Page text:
Katie Hopkins is awesome! Warning: Don’t read this…

If you are not a fan of Katie Hopkins, don’t read this. And if you haven’t heard of her then you should stop reading too – it’s best not to get involved. Why? Simple. Katie Hopkins has single-handedly assumed the mantel of Britain’s most outspoken and divisive woman since starring in Alan Sugar’s 2006 series of The Apprentice. She has built up a remarkable hate following, and recently was even ranked in the top two most loathed people in the world – second only to Vladimir Putin.

But the thing is, Katie is great for television. She provokes discussion (yes, admittedly often in the form of shouting matches), she challenges reformist thinking, and she claims her frank opinions are what we all think in private.

I interviewed her in a Paddington Station corridor last week, with the colours of the hallway backdrop almost as intense as her character. So if you’d like to know what’s wrong with being ‘politically correct’, why social mobility is ‘codswallop’, and what infuriates Katie ‘beyond belief’ then great! Enjoy! But be warned – there’s no cheap smearing nor abuse aimed at Katie in this piece: she is just as entitled to her opinions as we are to ours.

London, 11am, opposite ‘Eat’ café. “Hello my darlings,” Katie said as we met. “Give me a couple of minutes and I’ll join you when I’m ready.” With her confident and lively persona instantly obvious, she strolled over leisurely towing a small suitcase and pink scarf. Scarf?! It’s June! All the pleasantries – check. Down to business.

“Aren’t you just famous for being famous?” we began. “It wasn’t always like that,” Katie held. “There was the sensible me who used to go to work every day in New York. Then there was me who did The Apprentice. And then the me who did commentary and business… but now it’s mostly media, yes.” It’s undoubtedly this latter form of television appearances and her The Sun columns that have handed Katie her celebrity status. Particularly on This Morning, Katie’s forthright comments have provoked mass distaste for her character – it was clear that she has had to develop even thicker skin than that of her morning latte in the café opposite us.

Indeed, arguably Katie’s most infamous spat came after she confessed her prejudices about children’s names on ITV. To an astounded Holly Willoughby, Katie explained why forenames represent class and behaviour, to the extent that “no middle-class mother should let their children play with kids called Chardonnay.” So, what if my interview invitation wasn’t signed off from ‘Oscar and Philip’ – instead from a Tyler or Wayne? Would she have turned our request down? “Oh if I can help somebody then I will definitely do it. I even spoke with a Tyler on Sky News and one when at the Oxford Union.”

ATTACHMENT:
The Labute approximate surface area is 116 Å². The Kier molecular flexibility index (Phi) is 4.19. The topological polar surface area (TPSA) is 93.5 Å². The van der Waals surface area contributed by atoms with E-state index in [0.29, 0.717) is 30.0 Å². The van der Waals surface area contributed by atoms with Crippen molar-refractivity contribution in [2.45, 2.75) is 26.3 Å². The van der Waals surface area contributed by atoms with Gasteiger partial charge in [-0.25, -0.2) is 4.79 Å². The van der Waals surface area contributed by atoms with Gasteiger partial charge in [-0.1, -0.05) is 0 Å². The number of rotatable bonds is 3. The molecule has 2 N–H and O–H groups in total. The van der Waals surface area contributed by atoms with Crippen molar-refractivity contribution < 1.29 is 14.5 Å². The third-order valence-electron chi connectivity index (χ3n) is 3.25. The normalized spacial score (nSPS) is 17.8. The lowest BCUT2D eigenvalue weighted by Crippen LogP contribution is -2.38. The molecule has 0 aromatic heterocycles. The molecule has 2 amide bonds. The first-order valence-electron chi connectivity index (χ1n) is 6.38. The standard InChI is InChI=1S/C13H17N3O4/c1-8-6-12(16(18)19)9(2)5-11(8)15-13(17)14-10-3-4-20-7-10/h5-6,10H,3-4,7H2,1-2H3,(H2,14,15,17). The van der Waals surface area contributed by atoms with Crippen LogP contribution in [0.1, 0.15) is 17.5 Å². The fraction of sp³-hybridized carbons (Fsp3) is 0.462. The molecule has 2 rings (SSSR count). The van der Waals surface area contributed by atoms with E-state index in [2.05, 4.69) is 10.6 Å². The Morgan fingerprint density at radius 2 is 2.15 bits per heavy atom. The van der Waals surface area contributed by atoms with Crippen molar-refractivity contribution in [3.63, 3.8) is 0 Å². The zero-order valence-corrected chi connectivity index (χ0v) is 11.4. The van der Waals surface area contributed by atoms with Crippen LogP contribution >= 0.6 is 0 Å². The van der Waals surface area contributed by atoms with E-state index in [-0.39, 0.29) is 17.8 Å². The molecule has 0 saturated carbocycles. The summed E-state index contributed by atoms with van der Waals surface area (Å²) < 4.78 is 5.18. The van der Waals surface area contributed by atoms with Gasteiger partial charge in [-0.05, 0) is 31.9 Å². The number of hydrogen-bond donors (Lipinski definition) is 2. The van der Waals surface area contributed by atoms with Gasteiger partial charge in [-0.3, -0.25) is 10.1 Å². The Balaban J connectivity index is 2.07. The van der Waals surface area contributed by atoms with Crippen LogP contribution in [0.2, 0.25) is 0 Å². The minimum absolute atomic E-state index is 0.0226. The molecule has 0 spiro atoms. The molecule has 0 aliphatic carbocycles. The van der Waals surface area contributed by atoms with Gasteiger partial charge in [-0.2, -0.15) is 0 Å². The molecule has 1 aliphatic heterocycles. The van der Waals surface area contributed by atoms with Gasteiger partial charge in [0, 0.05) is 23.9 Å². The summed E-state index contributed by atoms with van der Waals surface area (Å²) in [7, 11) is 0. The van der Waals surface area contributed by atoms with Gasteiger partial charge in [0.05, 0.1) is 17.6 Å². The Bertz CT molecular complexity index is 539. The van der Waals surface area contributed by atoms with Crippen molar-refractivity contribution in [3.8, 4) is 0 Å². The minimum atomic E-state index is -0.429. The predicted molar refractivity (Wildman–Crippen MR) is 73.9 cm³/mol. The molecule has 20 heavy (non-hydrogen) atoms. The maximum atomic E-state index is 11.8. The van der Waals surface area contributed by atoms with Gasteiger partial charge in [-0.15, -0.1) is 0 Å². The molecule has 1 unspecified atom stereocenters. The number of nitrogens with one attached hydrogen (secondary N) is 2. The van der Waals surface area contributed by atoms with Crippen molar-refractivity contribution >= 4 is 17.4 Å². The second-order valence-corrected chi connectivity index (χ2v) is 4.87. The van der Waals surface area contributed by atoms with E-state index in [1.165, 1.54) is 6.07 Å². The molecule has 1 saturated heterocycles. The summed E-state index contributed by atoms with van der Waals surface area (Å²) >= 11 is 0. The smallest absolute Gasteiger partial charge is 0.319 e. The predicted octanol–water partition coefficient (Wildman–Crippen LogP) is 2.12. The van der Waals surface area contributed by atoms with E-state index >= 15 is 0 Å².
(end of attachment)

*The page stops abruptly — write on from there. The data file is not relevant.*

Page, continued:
“Well done,” I congratulated.

Watched by nearly fourteen million people, that ITV appearance saw Philip Schofield accuse Katie of hypocrisy after she announced her dislike for children named after locations – such as David Beckham’s Brooklyn. “But your daughter is called India!” came Schofield’s baffled reply. And in our interview, for the first time since, Katie admitted defeat: “I appreciate, I’m never going to win on this one. India is a geographical location so I’m going to have to let you have that point.”

Katie has made several subsequent This Morning appearances in which she’s declared her aversion for overweight people and dislike of those with a tattoo. But isn’t diversity something to be celebrated, rather than avoided? “Yes we can ‘celebrate’ it,” she mocked. “But people say ‘diversity’ and ‘social mobility’ – kind of as The Guardian would do – in a noble voice like that’s what we should all aspire towards. We shouldn’t aspire towards it. If it happens then that’s marvellous. But I don’t believe in any social mobility policies, I think they’re all a load of codswallop.”

Time to find out why Katie feels the need to spout her contentious opinions publicly rather than keeping them in the background. “I do have very strong views, but they are views that quite a lot of people have – and that’s what annoys people so much. That actually, it’s stuff we say inside our houses. I’m saying out loud what people say in private.” Is she certain? That most of us actually do subscribe to her opinions – and does she even believe them herself? “That’s a question I get asked in the street. I really mean the stuff I say. For seven years I’ve been saying this stuff.”